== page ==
Hirose-taisha is a Shinto shrine that worships the God Inari, one of some 32,000 spread throughout Japan. The most famous being the Fushimi Inari Shrine in Kyoto.
Crossing this bridge will cleanse away all sins and filth of the devotee, before approaching the gods. The bridge is shaped to resemble a rainbow, since it is connected to the terrestrial world of humans and the celestial world of gods.
After descending from the bridge, you enter a grove of trees and are greeted by this Sessha, or auxiliary shrine. Looking to your left at this junction, you will see . . . .
. . . . the distinct vermilion-colored Torii, heralding the entrance to the main complex. This is a Ryobu style torii, with it's four supporting legs.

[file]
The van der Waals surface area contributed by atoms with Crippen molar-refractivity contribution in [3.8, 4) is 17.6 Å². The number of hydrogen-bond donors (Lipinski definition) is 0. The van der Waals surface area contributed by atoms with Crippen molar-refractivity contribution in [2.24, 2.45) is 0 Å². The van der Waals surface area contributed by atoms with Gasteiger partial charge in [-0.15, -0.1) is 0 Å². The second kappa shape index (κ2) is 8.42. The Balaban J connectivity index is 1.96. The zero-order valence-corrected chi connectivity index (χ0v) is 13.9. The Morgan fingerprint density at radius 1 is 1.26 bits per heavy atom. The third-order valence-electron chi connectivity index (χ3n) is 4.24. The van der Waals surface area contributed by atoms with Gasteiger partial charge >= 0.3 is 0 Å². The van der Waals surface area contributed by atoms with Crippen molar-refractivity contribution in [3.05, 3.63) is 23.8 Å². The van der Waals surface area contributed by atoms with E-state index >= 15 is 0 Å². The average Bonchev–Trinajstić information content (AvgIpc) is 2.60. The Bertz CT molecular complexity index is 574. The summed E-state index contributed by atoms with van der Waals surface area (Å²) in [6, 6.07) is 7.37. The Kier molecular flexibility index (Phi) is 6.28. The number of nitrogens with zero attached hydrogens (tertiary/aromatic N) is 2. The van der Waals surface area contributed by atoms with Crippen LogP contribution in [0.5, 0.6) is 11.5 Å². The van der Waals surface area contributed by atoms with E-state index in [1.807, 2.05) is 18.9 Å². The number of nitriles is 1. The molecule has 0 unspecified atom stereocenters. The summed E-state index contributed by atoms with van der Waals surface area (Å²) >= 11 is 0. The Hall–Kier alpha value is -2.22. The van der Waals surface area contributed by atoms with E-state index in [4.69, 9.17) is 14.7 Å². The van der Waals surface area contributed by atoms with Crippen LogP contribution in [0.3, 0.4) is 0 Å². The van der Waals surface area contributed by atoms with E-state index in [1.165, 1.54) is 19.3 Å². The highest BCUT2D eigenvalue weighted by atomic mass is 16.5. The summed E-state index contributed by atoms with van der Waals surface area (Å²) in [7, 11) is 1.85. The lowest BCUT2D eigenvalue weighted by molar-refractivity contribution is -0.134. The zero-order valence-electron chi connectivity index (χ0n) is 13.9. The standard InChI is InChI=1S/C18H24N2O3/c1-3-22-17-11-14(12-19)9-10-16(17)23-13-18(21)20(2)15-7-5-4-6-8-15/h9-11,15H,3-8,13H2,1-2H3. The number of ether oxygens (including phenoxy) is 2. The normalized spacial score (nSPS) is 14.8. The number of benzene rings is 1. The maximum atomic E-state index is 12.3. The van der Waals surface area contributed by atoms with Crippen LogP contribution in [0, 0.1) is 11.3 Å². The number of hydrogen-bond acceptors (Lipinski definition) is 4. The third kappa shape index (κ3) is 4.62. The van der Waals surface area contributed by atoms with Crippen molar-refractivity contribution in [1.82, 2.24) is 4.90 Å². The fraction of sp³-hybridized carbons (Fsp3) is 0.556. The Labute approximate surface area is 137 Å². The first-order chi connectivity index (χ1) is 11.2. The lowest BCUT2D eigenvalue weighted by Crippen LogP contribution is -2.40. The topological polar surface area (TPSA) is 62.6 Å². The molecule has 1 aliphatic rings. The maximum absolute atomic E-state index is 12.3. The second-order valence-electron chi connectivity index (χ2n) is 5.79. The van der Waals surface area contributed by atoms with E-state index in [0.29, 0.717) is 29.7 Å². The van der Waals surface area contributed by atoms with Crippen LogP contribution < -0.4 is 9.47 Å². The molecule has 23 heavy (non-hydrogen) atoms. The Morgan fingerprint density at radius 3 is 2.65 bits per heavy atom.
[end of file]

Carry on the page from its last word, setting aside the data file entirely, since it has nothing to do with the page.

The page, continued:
Before passing through the torii, you will need to perform your ceremonial purification rite at the Chozuya before proceeding.
As you enter the inner complex you will see all the familiar structures associated with a shinto shrine. To the left, in the above image, engulfed by the sakura trees, is the Haiden, or hall of worship.
In the center of the courtyard is this tree surrounded by O-mikuji. After making a small offering, the devotee will be presented with one of these slips of paper where, after reading their fortune (hopefully good), is then tied to a piece-of-string.
To the left of the torii, as you enter the complex, is the Shamusho, or the shrine's administration office. Here one can purchase a range of shinto charms and texts.
In another corner is this impressive structure used for hanging your Ema, or small wooden plaques. On these, worshippers write their prayers or wishes.
Before signing-off, let me not forget to invite you to view the video of Hirosa-taisha. Enjoy.